Ganesh Nayak,  Executive Director, Zydus Cadila, India

1. With more multinational companies showing interest, the M&A activity in India is expected to go up in the near future. What does this mean for the Indian pharma sector? Do you think it was long overdue?
Historically, Indian pharma companies have been founded and managed by owner-entrepeneurs. Consequently, Indian pharma companies are cost-conscious and responsive organisations. The growth trajectory of the Indian pharma companies began with establishment of Indian Patents Act 1970. However, most companies remained essentially domestic players till 1990.

Thereafter, the Indian Economy started opening up, and the industry made efforts to integrate with its global counterpart. Increased M&A activity is the consequence.
Indian pharma companies have acquired companies abroad and Multinationals have made acquisitions in India. To the Indian pharma companies, this brings an opportunity to play on a much bigger turf, and learn to acquire skills to play on a much wider turf.

The acquired organisations will expect to see quantum jump in the volume of activities, since most acquirers would like to leverage the cost advantage to supply to global markets. The acquirers would have to learn to ‘quickly digest the acquisitions’ and operate in different, challenging and rapidly changing environments.

2. With smaller firms being targeted, where does this leave the big pharma acquisitions that were so rampant not so long ago?
Large or small, companies are valued for their strategic worth. There has been a healthy debate on ‘sense’ of Big Bang Acquisitions in Pharma Industry for a while. Big Bang acquisitions are difficult to digest. Going forward, wisdom shall prevail. However, as of now, many large pharma companies have made their intent public by announcing that they would stay away from Big acquisitions.

3. From and Indian biotech / pharma company’s point-of-view, what is better, a partnership or an acquisition?
Partnering is always a better option from Indian perspective.

R B Smarta,  Founder and Managing Director, Interlink Marketing Consultancy Pvt. Ltd.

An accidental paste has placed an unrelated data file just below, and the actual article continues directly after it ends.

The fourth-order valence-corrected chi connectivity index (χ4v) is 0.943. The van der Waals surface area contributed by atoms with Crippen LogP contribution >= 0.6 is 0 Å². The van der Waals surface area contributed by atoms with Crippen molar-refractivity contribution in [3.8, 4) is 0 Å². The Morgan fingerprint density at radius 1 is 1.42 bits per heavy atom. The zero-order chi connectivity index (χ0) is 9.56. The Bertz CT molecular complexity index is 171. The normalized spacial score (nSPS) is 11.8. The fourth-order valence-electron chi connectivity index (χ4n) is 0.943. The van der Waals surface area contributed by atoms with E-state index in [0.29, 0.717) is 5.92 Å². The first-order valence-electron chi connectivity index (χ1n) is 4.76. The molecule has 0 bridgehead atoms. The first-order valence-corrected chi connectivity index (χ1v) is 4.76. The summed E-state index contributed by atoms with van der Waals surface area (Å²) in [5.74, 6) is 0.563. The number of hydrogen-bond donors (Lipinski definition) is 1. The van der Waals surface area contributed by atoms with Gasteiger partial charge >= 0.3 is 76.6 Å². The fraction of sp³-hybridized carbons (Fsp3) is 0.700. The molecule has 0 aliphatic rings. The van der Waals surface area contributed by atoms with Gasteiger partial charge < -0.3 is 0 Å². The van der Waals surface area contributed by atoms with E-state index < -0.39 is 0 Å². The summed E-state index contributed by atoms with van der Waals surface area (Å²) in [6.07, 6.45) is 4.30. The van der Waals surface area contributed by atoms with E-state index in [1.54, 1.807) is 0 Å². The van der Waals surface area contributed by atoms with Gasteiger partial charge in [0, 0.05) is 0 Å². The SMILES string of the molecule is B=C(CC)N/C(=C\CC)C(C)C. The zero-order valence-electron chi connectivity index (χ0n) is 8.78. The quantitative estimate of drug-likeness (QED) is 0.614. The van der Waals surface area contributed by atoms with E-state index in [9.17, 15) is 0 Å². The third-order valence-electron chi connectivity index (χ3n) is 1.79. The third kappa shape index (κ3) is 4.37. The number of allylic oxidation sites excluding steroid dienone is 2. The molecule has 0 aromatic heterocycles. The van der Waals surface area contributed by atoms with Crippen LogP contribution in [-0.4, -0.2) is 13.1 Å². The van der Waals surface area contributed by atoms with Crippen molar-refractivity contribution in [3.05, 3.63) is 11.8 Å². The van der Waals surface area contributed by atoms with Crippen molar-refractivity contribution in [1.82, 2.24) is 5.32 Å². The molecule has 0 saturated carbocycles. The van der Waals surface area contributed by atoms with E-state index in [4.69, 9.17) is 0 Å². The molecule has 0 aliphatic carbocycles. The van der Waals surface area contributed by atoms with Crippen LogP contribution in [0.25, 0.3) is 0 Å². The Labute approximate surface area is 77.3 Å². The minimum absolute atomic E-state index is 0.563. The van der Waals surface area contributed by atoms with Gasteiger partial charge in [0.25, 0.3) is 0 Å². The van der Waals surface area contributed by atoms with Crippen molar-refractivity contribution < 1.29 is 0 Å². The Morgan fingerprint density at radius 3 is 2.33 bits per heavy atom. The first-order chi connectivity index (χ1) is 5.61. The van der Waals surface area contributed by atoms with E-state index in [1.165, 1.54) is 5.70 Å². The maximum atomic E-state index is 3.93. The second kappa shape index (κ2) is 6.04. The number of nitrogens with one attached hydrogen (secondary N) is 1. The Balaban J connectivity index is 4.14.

1. Why do you think PPPs are necessary in the current scenario?
The global pharmaceutical industry is in the middle of a pipeline crisis. The number of incidences of approved drugs being withdrawn from the market and the molecules from development is increasing. Added to this, the looming loss of revenue from a number of blockbuster drugs going off patent in the next few years has put a lot of pressure on global pharma companies to come up with novel drugs which are safe and can meet regulatory requirements. Indian companies which till recently were not under pressure to innovate too have been forced to go down the challenging path of drug discovery and development thanks to the TRIPS agreement. One way of overcoming these issues is through collaborations and partnerships. Partnerships with both private companies and public funded institutions i.e. PPPs is being seen as an effective strategy to reduce pipeline stress and also keep the spiralling cost of drug discovery and development under control.

2. What promise does the Public Private Partnership model hold for the industry today?
PPP is one of the ways in which industry can tap into the vast knowledge base that has been generated by these institutions in basic sciences. Today it is acknowledged that in order to make effective and safe drugs we need to apply basic biology knowledge to the process of drug development. This knowledge is mainly found in academia and the scientists and researchers from these institutions are well placed to apply this knowledge to the drug discovery and development process. Genomics, Proteomics and Systems Biology knowledge are increasingly being used in today’s drug and diagnostic development. But the expertise for this type of high-end basic research lies with academic research institutes. Scientists in private companies have the ability to apply this basic research into developing novel products and services.

3. What are the prerequisites for a successful adoption and use of the Public Private Partnership model?
One of the most important prerequisites for a successful PPP is a proper due diligence process in order to confirm the mutual benefits of the cooperation. The objectives of the cooperation have to be clearly communicated between the partners. Both parties should be committed to dedicate time and resources for the project. The project for which the PPP model is being utilised has to be commercially feasible. An effective mechanism has to be agreed upon by the two parties on the commercialisation of IP generated from the partnership.

Steps should be taken to maintain confidentiality of the data generated. These steps should be worked out in consultation with both parties and has to be agreed upon before the partnership can take off.

Author Bio

Ganesh Nayak
Joseph Manoj Victor
Ganesh Nayak
Sujay J Shetty